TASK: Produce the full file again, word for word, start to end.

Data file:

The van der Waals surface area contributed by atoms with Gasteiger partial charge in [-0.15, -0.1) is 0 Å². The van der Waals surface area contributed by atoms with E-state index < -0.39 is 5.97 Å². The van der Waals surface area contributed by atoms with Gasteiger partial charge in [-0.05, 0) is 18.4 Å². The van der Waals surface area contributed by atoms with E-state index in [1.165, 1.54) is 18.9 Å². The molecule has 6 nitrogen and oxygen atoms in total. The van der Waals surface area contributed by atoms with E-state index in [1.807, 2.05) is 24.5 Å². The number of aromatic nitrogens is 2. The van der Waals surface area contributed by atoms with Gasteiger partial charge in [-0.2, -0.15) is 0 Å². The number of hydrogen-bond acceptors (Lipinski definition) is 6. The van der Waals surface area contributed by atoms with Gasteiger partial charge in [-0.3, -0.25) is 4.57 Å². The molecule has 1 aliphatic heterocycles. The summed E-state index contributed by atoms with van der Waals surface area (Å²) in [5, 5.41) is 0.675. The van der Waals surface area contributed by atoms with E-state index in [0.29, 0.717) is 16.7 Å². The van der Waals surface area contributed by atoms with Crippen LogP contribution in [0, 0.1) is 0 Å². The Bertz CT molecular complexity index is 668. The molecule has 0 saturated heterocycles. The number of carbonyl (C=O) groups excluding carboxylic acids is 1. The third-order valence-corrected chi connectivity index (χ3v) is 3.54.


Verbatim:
The van der Waals surface area contributed by atoms with Gasteiger partial charge in [-0.15, -0.1) is 0 Å². The van der Waals surface area contributed by atoms with E-state index < -0.39 is 5.97 Å². The van der Waals surface area contributed by atoms with Gasteiger partial charge in [-0.05, 0) is 18.4 Å². The van der Waals surface area contributed by atoms with E-state index in [1.165, 1.54) is 18.9 Å². The molecule has 6 nitrogen and oxygen atoms in total. The van der Waals surface area contributed by atoms with E-state index in [1.807, 2.05) is 24.5 Å². The number of aromatic nitrogens is 2. The van der Waals surface area contributed by atoms with Gasteiger partial charge in [-0.2, -0.15) is 0 Å². The number of hydrogen-bond acceptors (Lipinski definition) is 6. The van der Waals surface area contributed by atoms with Gasteiger partial charge in [-0.3, -0.25) is 4.57 Å². The molecule has 1 aliphatic heterocycles. The summed E-state index contributed by atoms with van der Waals surface area (Å²) in [5, 5.41) is 0.675. The van der Waals surface area contributed by atoms with E-state index in [0.29, 0.717) is 16.7 Å². The van der Waals surface area contributed by atoms with Crippen LogP contribution in [0, 0.1) is 0 Å². The Bertz CT molecular complexity index is 668. The molecule has 0 saturated heterocycles. The number of carbonyl (C=O) groups excluding carboxylic acids is 1. The third-order valence-corrected chi connectivity index (χ3v) is 3.54.